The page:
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Social Impact of Cancer “Staggering”
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Social Impact of Cancer “Staggering”

Authors of a major report on the worldwide numbers of cancer cases and deaths have provided “insights to the disease burden that previously could only be loosely approximated” - finding that cancer represents a still growing proportion of all deaths, accounting for over 8 million in 2013.
The JAMA Oncology global burden of cancer report is compiled by researchers collaborating from around the world, finding that worldwide in 2013, there were: 15 million new cases of cancer; over 8 million deaths from the disease and about 196 million years of healthy life lost.
In spite of scientific advances, the overall results suggest a trend towards more cancer. In 1990, cancer deaths made up 12% of all mortality, but this proportion grew up until 2013, when it reached 15%, reports Medical News Today.
There was a similarly growing morbidity. During the same period, the total amount of lost years of healthy life created by all cancers rose globally by 29%.
Researchers drew their data from a range of global sources - cancer registries, vital records registries, verbal autopsy reports and other sources of data on all causes of death.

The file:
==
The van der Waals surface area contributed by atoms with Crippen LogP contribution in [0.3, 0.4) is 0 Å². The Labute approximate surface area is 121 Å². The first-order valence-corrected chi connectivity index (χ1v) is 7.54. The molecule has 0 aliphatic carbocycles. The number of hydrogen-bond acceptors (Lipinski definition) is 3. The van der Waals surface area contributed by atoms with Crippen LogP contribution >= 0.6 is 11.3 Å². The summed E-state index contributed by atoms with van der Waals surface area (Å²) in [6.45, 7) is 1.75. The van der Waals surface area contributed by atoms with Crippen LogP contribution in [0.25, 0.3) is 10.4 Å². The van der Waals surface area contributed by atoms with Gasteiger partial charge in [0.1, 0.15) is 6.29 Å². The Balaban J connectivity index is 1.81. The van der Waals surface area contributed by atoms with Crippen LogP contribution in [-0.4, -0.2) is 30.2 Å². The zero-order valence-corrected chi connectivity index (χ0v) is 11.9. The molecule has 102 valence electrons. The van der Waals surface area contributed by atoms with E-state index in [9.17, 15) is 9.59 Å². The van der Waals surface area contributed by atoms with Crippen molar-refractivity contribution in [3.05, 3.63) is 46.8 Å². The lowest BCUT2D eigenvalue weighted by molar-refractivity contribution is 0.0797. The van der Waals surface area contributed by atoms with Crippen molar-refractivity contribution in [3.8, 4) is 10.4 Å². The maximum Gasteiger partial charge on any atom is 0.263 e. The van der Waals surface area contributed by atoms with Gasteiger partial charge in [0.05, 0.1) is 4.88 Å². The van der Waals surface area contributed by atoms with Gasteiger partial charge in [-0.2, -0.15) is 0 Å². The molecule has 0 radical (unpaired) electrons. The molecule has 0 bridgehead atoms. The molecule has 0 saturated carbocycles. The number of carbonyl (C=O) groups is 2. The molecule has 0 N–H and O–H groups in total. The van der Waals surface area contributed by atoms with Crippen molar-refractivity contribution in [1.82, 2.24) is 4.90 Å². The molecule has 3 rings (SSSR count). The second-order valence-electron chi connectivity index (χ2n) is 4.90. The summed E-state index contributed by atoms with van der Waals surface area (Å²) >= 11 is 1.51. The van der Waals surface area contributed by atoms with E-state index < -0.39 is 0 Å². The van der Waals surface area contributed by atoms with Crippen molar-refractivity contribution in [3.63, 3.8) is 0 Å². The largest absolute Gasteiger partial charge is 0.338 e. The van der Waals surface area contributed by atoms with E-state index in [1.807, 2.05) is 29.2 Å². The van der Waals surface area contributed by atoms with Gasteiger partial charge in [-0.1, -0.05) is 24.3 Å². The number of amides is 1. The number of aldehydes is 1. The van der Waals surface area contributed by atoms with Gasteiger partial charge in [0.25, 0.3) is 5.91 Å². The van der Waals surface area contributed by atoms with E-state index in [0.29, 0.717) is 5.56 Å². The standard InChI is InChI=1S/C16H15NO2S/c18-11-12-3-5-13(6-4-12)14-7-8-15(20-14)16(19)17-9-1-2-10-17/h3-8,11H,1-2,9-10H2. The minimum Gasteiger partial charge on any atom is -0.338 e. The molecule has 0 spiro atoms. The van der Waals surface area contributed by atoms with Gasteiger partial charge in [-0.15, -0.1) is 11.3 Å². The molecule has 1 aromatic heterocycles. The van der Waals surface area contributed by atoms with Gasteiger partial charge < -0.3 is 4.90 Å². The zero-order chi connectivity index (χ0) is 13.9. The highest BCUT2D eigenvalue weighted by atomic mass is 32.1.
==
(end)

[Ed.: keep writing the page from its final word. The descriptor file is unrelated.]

Disease Burden
The analysis covers 28 cancers and 188 countries. While cancer and vital records registries provided sparse data in many countries, an editorial commenting on the study says:
“These mathematically rigorous and elegant methods provide insights to disease burden that previously could only loosely be approximated.”
The commentary is co-written by Dr. Benjamin Anderson, of the surgery department at the University of Washington in Seattle, and Dr. John Flanigan of the National Cancer Institute’s center for global health in Rockville, MD.
The authors pick up on the “staggering” social impact of cancer in developing nations. Counted in healthy years lost, as measured by disability-adjusted life-years, this burden is created by “significant disability prior to death.”
The study’s findings on the burden in less developed countries are that these nations account for: over half or 56% of new cancer cases; over 60% of cancer deaths; over two-thirds or 69% of cancer-caused years of lost health, measured in disability-adjusted life-years.
Anderson and Flanigan describe the global loss - in 2013 alone - of over 196 million disability-adjusted life-years as “astonishing.”
They suggest that the focus needs to move away from the cancer control recommendations made by the UN and the World Health Organization (WHO), which “have been largely limited to prevention strategies and only superficially address cancer diagnosis and treatment strategies.”
The new analysis of cancer figures was produced by dozens of researchers worldwide working together as the Global Burden of Disease Cancer Collaboration.

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